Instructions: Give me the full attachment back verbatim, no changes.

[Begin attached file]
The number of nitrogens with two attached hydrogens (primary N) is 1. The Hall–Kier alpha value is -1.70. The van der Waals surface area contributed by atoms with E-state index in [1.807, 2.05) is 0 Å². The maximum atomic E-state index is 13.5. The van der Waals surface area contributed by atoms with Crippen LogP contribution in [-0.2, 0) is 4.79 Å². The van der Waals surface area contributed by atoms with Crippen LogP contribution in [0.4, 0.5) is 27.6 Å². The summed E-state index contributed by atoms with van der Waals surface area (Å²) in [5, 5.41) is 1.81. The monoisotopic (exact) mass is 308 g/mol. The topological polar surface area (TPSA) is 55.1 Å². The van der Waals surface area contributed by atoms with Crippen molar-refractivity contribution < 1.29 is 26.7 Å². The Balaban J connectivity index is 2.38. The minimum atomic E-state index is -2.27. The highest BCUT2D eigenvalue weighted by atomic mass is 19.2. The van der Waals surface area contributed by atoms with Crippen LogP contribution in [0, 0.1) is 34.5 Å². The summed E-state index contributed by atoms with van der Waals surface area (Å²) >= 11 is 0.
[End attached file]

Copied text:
The number of nitrogens with two attached hydrogens (primary N) is 1. The Hall–Kier alpha value is -1.70. The van der Waals surface area contributed by atoms with E-state index in [1.807, 2.05) is 0 Å². The maximum atomic E-state index is 13.5. The van der Waals surface area contributed by atoms with Crippen LogP contribution in [-0.2, 0) is 4.79 Å². The van der Waals surface area contributed by atoms with Crippen LogP contribution in [0.4, 0.5) is 27.6 Å². The summed E-state index contributed by atoms with van der Waals surface area (Å²) in [5, 5.41) is 1.81. The monoisotopic (exact) mass is 308 g/mol. The topological polar surface area (TPSA) is 55.1 Å². The van der Waals surface area contributed by atoms with Crippen molar-refractivity contribution < 1.29 is 26.7 Å². The Balaban J connectivity index is 2.38. The minimum atomic E-state index is -2.27. The highest BCUT2D eigenvalue weighted by atomic mass is 19.2. The van der Waals surface area contributed by atoms with Crippen LogP contribution in [0, 0.1) is 34.5 Å². The summed E-state index contributed by atoms with van der Waals surface area (Å²) >= 11 is 0.